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wake refreshed”. Repeat this slowly and silently. Repeat this affirmation if you wake during the night. 7. Imagine massaging your own head- concentrate on the imaginary sensations.
8. If you have a faith, then silently pray, say psalms, or mantras.
If all else fails
Herbs. There are a number of herbs that have been scientifically proven to help sleep- the most useful
are valerian, hops, skullcap, wild lettuce, passionflower. Strong chamomile tea before bed is a good way to relax. A herbalist may prescribe some stronger herbs such as Jamaica Dogwood or Pasque
Over the counter remedies. There are a number of over the counter remedies such as Nytol
available based on anti-histamines (i.e. diphenhydramine hydrochloride). These can help in the short term, but it is important not to become dependent upon them and to find more natural ways of sleeping- all drugs have an impact on the wider body and anti-histamines will affect the body’s immune system. Other remedies such as Nytol Herbal or Kalms are based on herbs and are a good option.
Prescribed drugs. Many drugs in the benzodiazepine family are used to help sleep especially where
the cause is anxiety. The problem is that benzodiazepines are very addictive and should not be taken for more that a few weeks at a time, and even then, they are best taken every second night. Where dependency arises, it can become almost impossible to sleep without these drugs. It is far better to deal with the cause of anxiety, through counselling, grieving, dealing with work or relationship problems rather than simply covering up the symptoms, such as sleeplessness, with drugs that will not help in the long term. Many of these drugs will help you to fall to sleep quickly, but you may well find that the quality of sleep is not as good and you can wake up feeling lethargic.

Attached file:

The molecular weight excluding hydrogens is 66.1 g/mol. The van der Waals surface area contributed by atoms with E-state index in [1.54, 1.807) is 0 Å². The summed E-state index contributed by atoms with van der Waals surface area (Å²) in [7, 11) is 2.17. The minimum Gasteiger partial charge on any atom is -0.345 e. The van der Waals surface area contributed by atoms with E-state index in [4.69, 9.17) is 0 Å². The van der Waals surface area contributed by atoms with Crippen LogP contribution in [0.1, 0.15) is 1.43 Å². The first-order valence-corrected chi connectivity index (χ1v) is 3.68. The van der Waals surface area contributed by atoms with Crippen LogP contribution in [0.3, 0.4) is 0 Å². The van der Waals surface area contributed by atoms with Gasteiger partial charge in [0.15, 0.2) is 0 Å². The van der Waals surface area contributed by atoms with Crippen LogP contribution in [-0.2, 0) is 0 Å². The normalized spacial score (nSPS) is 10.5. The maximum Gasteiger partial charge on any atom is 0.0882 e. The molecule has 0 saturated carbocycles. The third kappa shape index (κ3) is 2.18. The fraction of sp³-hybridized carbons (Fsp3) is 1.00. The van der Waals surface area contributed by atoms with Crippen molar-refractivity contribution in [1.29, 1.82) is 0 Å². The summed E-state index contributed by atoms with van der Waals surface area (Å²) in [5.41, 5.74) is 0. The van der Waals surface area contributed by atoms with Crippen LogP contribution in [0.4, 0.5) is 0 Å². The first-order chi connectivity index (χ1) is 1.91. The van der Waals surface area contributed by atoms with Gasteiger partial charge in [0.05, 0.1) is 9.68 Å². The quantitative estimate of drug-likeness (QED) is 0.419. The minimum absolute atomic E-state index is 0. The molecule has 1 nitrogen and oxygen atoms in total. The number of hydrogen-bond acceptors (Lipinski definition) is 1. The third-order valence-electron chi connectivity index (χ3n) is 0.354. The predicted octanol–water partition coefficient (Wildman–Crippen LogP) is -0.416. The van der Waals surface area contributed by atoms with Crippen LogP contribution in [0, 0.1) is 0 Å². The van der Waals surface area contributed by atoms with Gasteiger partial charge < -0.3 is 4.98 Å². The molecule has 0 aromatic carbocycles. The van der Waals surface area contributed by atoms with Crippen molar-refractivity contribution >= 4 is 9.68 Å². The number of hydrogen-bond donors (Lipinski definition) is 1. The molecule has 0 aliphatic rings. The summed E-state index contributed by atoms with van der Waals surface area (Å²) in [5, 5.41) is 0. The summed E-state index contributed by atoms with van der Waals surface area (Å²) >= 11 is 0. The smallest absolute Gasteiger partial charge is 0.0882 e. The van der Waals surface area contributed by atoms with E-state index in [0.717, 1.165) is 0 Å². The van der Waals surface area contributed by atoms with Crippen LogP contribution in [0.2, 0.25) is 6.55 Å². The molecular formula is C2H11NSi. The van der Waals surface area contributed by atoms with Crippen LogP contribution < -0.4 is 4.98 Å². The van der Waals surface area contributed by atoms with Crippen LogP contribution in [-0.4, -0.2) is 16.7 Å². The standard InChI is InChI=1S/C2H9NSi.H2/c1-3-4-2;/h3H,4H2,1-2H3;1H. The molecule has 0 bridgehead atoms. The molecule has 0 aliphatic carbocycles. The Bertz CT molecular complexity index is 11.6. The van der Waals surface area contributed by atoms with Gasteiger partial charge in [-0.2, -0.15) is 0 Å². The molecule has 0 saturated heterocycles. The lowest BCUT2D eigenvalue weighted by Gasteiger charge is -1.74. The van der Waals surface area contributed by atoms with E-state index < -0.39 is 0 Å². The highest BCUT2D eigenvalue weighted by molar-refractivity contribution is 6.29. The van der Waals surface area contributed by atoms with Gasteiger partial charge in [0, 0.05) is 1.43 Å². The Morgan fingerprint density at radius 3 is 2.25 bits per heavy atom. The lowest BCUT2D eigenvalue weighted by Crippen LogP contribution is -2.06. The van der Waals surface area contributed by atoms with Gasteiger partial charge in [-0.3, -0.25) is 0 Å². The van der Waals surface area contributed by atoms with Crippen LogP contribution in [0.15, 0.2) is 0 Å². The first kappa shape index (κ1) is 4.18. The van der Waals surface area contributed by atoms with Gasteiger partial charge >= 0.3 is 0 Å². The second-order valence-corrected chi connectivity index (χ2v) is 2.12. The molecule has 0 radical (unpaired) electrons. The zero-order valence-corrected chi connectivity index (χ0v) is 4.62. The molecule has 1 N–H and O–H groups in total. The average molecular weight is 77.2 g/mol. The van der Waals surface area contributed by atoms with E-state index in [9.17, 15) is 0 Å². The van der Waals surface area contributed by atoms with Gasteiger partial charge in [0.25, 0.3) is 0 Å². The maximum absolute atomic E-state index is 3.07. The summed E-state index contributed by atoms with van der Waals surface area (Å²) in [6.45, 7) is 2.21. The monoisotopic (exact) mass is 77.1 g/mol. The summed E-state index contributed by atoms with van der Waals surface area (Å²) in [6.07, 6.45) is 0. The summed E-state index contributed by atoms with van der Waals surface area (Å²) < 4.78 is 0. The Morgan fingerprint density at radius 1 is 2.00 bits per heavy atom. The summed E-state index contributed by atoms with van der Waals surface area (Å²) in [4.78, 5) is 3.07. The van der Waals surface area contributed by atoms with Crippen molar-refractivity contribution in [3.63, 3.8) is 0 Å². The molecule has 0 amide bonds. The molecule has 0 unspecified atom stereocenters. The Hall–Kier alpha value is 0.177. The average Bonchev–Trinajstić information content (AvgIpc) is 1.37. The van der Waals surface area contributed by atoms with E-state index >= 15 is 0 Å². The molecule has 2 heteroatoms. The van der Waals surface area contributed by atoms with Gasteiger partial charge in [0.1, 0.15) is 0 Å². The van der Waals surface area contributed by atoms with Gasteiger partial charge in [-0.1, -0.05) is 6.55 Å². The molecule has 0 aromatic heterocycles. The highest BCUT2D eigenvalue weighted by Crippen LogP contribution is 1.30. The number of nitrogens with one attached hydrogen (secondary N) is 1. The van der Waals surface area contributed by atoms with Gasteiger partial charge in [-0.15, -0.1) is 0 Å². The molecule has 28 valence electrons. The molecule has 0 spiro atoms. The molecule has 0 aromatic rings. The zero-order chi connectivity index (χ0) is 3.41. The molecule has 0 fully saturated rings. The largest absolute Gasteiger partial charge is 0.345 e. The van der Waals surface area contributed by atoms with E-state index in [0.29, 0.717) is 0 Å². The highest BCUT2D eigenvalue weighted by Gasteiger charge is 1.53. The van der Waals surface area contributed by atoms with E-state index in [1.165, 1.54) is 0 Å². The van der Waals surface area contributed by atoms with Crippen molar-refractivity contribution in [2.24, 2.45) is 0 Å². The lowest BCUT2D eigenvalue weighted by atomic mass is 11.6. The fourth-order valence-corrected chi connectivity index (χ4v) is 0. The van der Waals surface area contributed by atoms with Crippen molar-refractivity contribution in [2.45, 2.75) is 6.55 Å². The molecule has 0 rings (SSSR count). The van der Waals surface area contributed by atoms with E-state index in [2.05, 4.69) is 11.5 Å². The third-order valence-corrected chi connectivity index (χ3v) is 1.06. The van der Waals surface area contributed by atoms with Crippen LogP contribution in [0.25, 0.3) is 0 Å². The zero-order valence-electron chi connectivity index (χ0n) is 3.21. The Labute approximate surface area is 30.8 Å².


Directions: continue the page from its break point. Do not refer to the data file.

Menopause. If you are going through the menopause, hot flushes might keep you awake, so ask for
help in dealing with these. HRT helps some women but many women opt for more natural approaches
Desperate measures! If you cannot sleep, get up and occupy yourself while having a warm relaxing
herb tea. Try something repetitive like knitting, jigsaw, tapestry, model making, but nothing too stimulating – and definitely not work! Ayot Place, Ayot St Peter, Welwyn, Herts AL6 9BH
Telephone 01438 716733
Endophytes in turf-type perennial ryegrass Endophytes are naturally-occurring fungi that live inside various plant hosts, ranging from trees to grasses. In many cases the relationship has existed between the fungus and the plant for millions of years, and is mutually beneficial (i.e. symbiotic). The fungus derives its nutrition from the grass, and in return the fungus produces a range of a